In blue California, Kern County Sheriff Donny Youngblood has long bucked the liberal trend.
He’s fought California’s “sanctuary state” movement, asked that Kern be labeled a “law and order” county and stood up for deputies accused of misconduct.
When the county paid $3.4 million to the family of a man who died in a confrontation with his deputies, Youngblood opposed the settlement and chastised family members, wondering aloud whether they wished “their loved one hadn’t been a meth addict.”
Now, the sheriff faces new questions.
He was caught on videotape telling an employees union that it is better “financially” to kill suspects than to “cripple” them.
The release of the 12-year-old recording comes as the union representing Kern County’s jailers is endorsing Youngblood’s opponent in the upcoming election.
Youngblood was seeking the union’s endorsement in 2006 when he posed the question: “When a deputy shoots somebody, which way is better financially? To cripple them or kill them, for the county?”
“Kill them?” can be heard out of view of the camera. “Absolutely,” Youngblood responds, “because if you cripple them you have to take care of them for life and that cost goes way up.”
The minute-long video made public Monday by the union shows Youngblood during an interview before his 2006 election sitting at a table facing an audience. The sheriff, who is out of uniform, is discussing the union giving him an endorsement when the topic turns to the loss of life involving police and the matter of dollars and cents.
The sheriff said the difference between killing and wounding a person on the street or in custody is millions and millions of dollars.
“When a guy makes a bad shooting on somebody and kills them? Three million bucks and the family goes away after a long back and forth,” he said. “When it happens in corrections, it’s a totally different ballgame.”
The remarks are particularly controversial because the Guardian newspaper in 2015 found that the county had the nation’s highest per capita rate of killings by police officers. The state attorney general and the American Civil Liberties Union have ongoing investigations into the department.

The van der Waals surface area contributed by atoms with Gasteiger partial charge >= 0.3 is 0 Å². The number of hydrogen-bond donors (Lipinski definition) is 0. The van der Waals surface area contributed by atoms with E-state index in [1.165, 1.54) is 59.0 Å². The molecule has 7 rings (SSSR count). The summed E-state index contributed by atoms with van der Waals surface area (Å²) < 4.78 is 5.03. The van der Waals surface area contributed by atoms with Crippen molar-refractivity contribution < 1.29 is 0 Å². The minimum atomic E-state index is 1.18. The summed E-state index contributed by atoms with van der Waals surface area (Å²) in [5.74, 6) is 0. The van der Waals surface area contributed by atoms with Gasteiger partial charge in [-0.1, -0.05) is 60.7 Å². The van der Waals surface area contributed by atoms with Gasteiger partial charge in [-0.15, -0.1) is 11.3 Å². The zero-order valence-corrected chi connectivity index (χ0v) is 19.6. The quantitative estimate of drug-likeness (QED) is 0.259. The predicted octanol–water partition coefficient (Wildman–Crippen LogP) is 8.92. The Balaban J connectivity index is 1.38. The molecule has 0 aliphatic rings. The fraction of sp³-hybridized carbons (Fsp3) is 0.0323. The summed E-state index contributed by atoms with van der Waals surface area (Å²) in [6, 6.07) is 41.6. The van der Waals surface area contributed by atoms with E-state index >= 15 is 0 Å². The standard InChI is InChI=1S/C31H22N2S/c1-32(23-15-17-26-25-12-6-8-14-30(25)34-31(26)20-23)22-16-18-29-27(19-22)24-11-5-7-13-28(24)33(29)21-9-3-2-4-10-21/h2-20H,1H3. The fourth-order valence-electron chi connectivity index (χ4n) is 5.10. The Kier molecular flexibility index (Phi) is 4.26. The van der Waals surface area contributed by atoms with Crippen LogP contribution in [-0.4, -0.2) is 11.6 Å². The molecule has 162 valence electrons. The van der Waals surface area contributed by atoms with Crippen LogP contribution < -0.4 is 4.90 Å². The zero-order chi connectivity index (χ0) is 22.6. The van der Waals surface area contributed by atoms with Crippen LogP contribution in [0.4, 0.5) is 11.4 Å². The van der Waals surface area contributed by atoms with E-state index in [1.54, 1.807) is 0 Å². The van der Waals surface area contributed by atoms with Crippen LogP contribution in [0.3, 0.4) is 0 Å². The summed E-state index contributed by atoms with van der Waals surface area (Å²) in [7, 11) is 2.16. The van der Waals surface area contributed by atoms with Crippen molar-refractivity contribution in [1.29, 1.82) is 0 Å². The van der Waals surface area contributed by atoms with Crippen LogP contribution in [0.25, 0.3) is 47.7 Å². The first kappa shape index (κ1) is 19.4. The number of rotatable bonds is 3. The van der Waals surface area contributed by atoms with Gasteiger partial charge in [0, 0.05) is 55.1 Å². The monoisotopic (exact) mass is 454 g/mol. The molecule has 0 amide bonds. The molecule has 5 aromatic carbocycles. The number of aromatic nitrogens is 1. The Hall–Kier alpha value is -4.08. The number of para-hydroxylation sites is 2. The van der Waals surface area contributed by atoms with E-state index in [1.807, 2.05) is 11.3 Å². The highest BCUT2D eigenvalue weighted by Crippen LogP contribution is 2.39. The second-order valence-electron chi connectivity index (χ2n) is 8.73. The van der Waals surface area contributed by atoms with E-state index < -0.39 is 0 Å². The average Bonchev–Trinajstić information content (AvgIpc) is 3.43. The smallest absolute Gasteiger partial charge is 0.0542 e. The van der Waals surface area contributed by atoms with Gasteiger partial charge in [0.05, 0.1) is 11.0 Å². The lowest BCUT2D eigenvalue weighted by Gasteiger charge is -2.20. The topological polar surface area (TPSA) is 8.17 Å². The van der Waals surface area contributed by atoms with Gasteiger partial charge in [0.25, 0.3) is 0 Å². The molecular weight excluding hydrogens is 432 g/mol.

Youngblood in an interview Tuesday said that any implication he was encouraging deputies to kill is not true. “I never inferred we shoot to kill. We don’t shoot to wound. We shoot to stop a threat,” he said.
The sheriff said his remarks were made 12 years ago before he was elected, and he was discussing an incident that led to charges against a deputy in the jail when the conversation branched to costs. He said he was trying to get across that just because someone does not die, does not mean it costs the county less. “Those are my words, and if I did it again I would do it differently,” he added.
The sheriff said Kern County’s economy has meant deputies have not had a pay raise in eight or nine years, and that is creating a lot of disenchantment and seems to be the reason for the video’s release by the union.
A Vietnam War veteran, Youngblood grew up working in the potato sheds around Bakersfield and said he’s happiest hiking or riding his quarter horse, Sparky.
He has raised the ire of Democrats for his willingness to involve immigration authorities in his jails. Youngblood asked the county Board of Supervisors to adopt a resolution that would declare Kern a “law and order” county, not a “sanctuary” county.
The American Civil Liberties Union last year issued a report critical of the force used by the Kern County Sheriff’s Department and Bakersfield Police Department, accusing both agencies of shooting and killing people at a higher rate than comparable departments.
But it is Youngblood’s management style that has led to a rebellion by some deputies. The 300-member detention officers union is actively campaigning for Youngblood’s opponent, Justin Fleeman, a chief deputy. Fleeman has questioned Youngblood’s use of resources, oversight and decision-making.
In 2006, the same union endorsed Youngblood after the recording. All three unions representing deputies have endorsed Youngblood’s challenger in the June primary.
The detention officers union in a Facebook post said the department is in “desperate need of positive changes for the betterment of all of Kern County citizens.”
“Your Detention Deputies know it is time to elect a new Sheriff who will bring a fresh approach and new ideas.”
The union has declined to make public the entire tape.
5:35 p.m.: This article was updated with additional details.
This article was originally published at 5:30 p.m.